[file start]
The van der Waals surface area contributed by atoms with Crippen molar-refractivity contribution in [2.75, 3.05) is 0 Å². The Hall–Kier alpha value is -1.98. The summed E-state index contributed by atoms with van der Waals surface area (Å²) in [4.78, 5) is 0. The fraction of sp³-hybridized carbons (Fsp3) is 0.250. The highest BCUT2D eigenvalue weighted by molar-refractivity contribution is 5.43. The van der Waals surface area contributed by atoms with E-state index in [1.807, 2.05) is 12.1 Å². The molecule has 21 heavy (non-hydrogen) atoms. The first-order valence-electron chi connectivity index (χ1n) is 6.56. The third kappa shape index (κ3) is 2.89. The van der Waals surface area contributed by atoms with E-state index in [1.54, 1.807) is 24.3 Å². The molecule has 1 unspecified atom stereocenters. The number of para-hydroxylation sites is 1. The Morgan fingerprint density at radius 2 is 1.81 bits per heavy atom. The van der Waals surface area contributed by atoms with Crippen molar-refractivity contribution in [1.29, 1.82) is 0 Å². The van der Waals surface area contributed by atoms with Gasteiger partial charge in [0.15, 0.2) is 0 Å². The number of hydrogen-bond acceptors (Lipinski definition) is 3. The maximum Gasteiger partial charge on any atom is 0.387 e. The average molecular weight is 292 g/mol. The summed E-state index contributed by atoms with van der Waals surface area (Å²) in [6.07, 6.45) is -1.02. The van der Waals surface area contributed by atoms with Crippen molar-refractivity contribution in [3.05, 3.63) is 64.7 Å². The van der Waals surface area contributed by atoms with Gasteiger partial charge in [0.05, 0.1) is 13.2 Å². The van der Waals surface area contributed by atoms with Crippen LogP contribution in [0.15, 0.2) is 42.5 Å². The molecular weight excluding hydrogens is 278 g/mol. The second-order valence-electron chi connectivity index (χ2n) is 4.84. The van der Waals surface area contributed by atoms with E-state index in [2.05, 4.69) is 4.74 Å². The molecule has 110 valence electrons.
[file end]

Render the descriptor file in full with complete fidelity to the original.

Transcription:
The van der Waals surface area contributed by atoms with Crippen molar-refractivity contribution in [2.75, 3.05) is 0 Å². The Hall–Kier alpha value is -1.98. The summed E-state index contributed by atoms with van der Waals surface area (Å²) in [4.78, 5) is 0. The fraction of sp³-hybridized carbons (Fsp3) is 0.250. The highest BCUT2D eigenvalue weighted by molar-refractivity contribution is 5.43. The van der Waals surface area contributed by atoms with E-state index in [1.807, 2.05) is 12.1 Å². The molecule has 21 heavy (non-hydrogen) atoms. The first-order valence-electron chi connectivity index (χ1n) is 6.56. The third kappa shape index (κ3) is 2.89. The van der Waals surface area contributed by atoms with E-state index in [1.54, 1.807) is 24.3 Å². The molecule has 1 unspecified atom stereocenters. The number of para-hydroxylation sites is 1. The Morgan fingerprint density at radius 2 is 1.81 bits per heavy atom. The van der Waals surface area contributed by atoms with Crippen molar-refractivity contribution in [1.29, 1.82) is 0 Å². The van der Waals surface area contributed by atoms with Gasteiger partial charge in [0.15, 0.2) is 0 Å². The number of hydrogen-bond acceptors (Lipinski definition) is 3. The maximum Gasteiger partial charge on any atom is 0.387 e. The average molecular weight is 292 g/mol. The summed E-state index contributed by atoms with van der Waals surface area (Å²) in [6.07, 6.45) is -1.02. The van der Waals surface area contributed by atoms with Crippen molar-refractivity contribution in [3.05, 3.63) is 64.7 Å². The van der Waals surface area contributed by atoms with Gasteiger partial charge in [0.05, 0.1) is 13.2 Å². The van der Waals surface area contributed by atoms with Crippen LogP contribution in [0.15, 0.2) is 42.5 Å². The molecular weight excluding hydrogens is 278 g/mol. The second-order valence-electron chi connectivity index (χ2n) is 4.84. The van der Waals surface area contributed by atoms with E-state index in [2.05, 4.69) is 4.74 Å². The molecule has 110 valence electrons.